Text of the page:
Girls Who Code is ready for world domination

When Reshma Saujani looks at the US Capitol from a building across the street, it reminds her of a story she cites often, about how she ran a primary bid for Congress in 2010 against a Democratic incumbent in New York City and lost. The Girls Who Code founder and CEO recounts the defeat in her 2019 book Brave, Not Perfect, in the speech I've just heard her give, in her 2016 TED Talk, in casual conversation. It's no wonder, because Saujani traces so much of what she's done in the years since to the moment when, at the age of 33, she walked away from a career in finance law to enter politics and try to do something she cared about. "After I ran my race and I lost, I really started living my life like Cardi B -- no fucks given," Saujani says.
A decade after her political defeat, Saujani, now 43, is back in Washington -- but not for another run at the House. She's at the Library of Congress hosting about 60 high school girls and several congresswomen for …

Apple's 2021 iPhones will feature in-display Touch ID, analyst says

The iPhones of 2021 might restore Touch ID. Angela Lang/CNET Apple will bring back Touch ID for its 2021 iPhones, using an in-display fingerprint sensor, analyst Ming-Chi Kuo said. It'll work with the current Face ID facial recognition in a combined biometric security system, 9to5Mac reported Monday. The Cupertino, California-based company is likely to figure out technical problems it's been having with the in-display components in the next 18 months, according to Kuo. Apple has apparently been struggling with the power consumption, the sensing area's small size, the thickness of sensing modules and production issues. Recent patent filings have also suggested that Touch ID will return -- the feature was last seen on 2017's iPhone 8.
Apple didn't immediately respond to a request for comment.
First published at 5:20 a.m. PT.

There's a privacy explanation for why Apple doesn't let you delete Siri recordings

The moment you activate Siri, Apple connects data to a random identifier the company can't find. James Martin/CNET Apple's reputation for respecting privacy was called into question last week with news that contractors listen to Siri recordings. That sparked an understandable clamor for better control over voice data collected by the digital assistant. If you own an Apple product, you might want the option to delete your recordings from the company's database.  Here's the rub: Apple can't delete specific recordings. And that's to protect your privacy. Unlike Google and Amazon, which collect voice data and associate it with an individual account, Apple's Siri recordings are given a random identifier each time the voice assistant is activated. That practice means Apple can't find your specific voice recordings. It also means voice recordings can…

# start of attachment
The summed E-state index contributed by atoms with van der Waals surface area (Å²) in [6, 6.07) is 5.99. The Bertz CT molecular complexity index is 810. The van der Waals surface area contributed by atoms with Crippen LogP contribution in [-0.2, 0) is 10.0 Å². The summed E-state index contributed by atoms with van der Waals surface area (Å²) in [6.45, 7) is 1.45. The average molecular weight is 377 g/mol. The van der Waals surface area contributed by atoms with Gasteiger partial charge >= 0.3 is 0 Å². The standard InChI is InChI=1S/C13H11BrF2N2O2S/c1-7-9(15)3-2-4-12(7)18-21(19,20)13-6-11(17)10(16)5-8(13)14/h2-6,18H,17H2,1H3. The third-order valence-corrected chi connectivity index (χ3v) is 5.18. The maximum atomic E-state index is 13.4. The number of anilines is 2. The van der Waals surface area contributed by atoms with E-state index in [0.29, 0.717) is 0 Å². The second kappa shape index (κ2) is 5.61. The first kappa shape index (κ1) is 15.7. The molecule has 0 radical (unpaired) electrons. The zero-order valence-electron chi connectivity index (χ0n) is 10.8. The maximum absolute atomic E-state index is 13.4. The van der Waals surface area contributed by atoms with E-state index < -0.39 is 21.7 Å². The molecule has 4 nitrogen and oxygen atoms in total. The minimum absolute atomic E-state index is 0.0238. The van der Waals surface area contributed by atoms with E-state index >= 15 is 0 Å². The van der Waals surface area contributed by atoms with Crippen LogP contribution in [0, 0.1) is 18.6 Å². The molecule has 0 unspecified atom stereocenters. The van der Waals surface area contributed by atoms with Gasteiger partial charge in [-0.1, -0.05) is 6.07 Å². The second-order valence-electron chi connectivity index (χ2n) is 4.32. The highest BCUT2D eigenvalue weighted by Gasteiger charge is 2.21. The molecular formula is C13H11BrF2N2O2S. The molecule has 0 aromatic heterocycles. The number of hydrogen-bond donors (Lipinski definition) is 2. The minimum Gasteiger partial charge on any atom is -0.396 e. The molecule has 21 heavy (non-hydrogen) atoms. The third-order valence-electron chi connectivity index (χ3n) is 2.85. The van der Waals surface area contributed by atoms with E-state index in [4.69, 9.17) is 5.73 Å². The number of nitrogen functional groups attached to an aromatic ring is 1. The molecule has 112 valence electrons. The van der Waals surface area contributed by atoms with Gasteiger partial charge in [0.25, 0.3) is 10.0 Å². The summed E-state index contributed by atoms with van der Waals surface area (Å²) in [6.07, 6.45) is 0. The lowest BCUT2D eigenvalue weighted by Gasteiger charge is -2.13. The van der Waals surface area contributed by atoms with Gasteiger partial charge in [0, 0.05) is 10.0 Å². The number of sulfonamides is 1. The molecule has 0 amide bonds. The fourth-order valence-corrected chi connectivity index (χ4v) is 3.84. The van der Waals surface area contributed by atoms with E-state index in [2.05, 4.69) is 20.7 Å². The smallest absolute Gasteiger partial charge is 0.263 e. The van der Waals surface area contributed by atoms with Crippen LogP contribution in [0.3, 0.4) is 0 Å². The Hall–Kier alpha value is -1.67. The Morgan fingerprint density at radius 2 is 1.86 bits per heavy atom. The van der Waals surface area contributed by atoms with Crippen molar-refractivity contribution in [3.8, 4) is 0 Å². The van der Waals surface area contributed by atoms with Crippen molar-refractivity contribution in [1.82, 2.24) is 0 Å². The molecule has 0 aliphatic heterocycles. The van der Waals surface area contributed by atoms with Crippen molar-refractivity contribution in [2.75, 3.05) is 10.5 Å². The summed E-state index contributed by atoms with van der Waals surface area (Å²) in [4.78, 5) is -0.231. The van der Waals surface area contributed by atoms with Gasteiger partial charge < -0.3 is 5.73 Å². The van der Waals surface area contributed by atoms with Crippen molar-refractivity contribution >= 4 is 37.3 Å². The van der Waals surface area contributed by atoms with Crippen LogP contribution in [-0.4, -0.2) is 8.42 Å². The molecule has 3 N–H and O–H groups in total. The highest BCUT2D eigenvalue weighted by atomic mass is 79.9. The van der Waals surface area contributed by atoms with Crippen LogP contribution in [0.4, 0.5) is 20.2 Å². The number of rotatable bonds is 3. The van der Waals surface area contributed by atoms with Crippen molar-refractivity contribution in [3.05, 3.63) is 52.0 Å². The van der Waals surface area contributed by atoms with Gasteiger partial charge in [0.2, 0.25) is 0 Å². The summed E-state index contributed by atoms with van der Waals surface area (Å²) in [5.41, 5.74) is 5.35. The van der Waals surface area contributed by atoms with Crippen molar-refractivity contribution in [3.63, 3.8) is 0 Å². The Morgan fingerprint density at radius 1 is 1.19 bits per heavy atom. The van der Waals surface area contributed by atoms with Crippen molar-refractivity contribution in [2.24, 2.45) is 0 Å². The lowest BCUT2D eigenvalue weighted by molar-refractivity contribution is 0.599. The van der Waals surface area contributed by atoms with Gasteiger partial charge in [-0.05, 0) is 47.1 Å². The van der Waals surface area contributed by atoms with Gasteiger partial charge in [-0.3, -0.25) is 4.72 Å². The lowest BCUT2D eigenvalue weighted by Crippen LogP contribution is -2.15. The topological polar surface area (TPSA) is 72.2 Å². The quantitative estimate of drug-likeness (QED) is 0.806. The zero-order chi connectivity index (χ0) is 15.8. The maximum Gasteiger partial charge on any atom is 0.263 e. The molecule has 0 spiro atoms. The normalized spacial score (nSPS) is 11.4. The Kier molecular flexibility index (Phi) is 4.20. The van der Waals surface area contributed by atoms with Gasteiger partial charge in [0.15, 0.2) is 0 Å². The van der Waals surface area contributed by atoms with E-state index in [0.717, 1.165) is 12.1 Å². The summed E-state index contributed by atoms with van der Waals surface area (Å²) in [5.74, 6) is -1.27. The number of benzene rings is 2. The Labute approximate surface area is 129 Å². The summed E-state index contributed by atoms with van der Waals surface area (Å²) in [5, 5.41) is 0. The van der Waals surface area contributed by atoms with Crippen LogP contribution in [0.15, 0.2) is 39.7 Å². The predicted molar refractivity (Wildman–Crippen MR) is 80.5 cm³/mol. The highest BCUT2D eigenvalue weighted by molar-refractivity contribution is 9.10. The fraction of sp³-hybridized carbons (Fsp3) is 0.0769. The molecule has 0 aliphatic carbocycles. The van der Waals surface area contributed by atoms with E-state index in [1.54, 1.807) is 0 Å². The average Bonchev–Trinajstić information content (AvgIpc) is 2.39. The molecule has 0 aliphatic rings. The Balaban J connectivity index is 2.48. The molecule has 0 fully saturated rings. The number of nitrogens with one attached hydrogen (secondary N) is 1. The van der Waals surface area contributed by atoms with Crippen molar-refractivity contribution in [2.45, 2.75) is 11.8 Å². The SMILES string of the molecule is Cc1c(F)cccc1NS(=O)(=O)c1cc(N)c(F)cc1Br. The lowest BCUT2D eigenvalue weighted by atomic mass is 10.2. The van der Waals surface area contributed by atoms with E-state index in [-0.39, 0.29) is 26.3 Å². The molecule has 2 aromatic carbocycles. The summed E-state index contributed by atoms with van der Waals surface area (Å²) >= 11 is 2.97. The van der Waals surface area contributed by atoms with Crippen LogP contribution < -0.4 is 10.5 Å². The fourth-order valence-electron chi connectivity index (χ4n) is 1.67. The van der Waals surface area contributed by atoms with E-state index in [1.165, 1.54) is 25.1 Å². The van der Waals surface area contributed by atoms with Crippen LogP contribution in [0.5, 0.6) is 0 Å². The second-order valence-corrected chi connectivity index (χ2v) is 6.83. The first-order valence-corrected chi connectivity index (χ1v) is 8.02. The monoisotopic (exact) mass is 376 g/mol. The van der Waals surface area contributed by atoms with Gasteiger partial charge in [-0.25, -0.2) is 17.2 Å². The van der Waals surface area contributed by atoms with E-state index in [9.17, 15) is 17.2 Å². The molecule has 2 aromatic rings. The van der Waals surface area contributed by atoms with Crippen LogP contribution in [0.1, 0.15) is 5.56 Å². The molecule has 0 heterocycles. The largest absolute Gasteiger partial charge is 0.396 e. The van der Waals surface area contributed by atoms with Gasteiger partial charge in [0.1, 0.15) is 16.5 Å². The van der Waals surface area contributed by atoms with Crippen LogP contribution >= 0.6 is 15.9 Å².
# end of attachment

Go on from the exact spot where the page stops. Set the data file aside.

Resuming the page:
The Uni Moke Classic is the most badass electronic bike I've ever ridden

Andrew Hoyle/Roadshow Stand on a corner of a street in almost any city today and you'll see a huge range of electric bicycles being ridden by morning commuters. Most tend to follow the small, light and folding trend. But the Uni Moke Classic by Urban Drivestyle doesn't. It's massive and weighs as much as a cathedral. But what it lacks in portability, it more than makes up for in sheer badassery. With its gigantic LED lamp on the front, long seat and utterly enormous Kenda off-road tyres, the Uni Moke's design is more reminiscent of classic motorbikes from the 1930s than today's slick, modern commuter bikes. But it's still a bicycle at heart. You'll find pedals either side, with seven-speed Shimano gears and tucked into the back wheel is a Bafang hub motor that provides electric assistance to your pedalling. See the retro Urban…

How sharing your DNA solves horrible crimes... and stirs a privacy debate

Genetic genealogists are putting a dent in the high number of unsolved murders. Illustration by Amy Kim/CNET Growing up, I wasn't allowed to go places alone unless I followed certain rules. I still remember the day I broke them.  I was about 5 years old when I walked around the corner to play at my friend's house. My mom had told me to call as soon as I arrived. But I was excited and forgot. Soon my mom was at the door. The look on her face said I was in trouble. She took me straight home and said I couldn't go back to play that day. I was never to forget to call home again.
My mom had a reason to be worried. My neighborhood seemed idyllic, a tony section of Tacoma, Washington, filled with historic homes affording views of a sparkling bay and Mount Rainier. But despite the veneer of tranquility, a killer was at large.
In 1986, about two years before the day I forgo…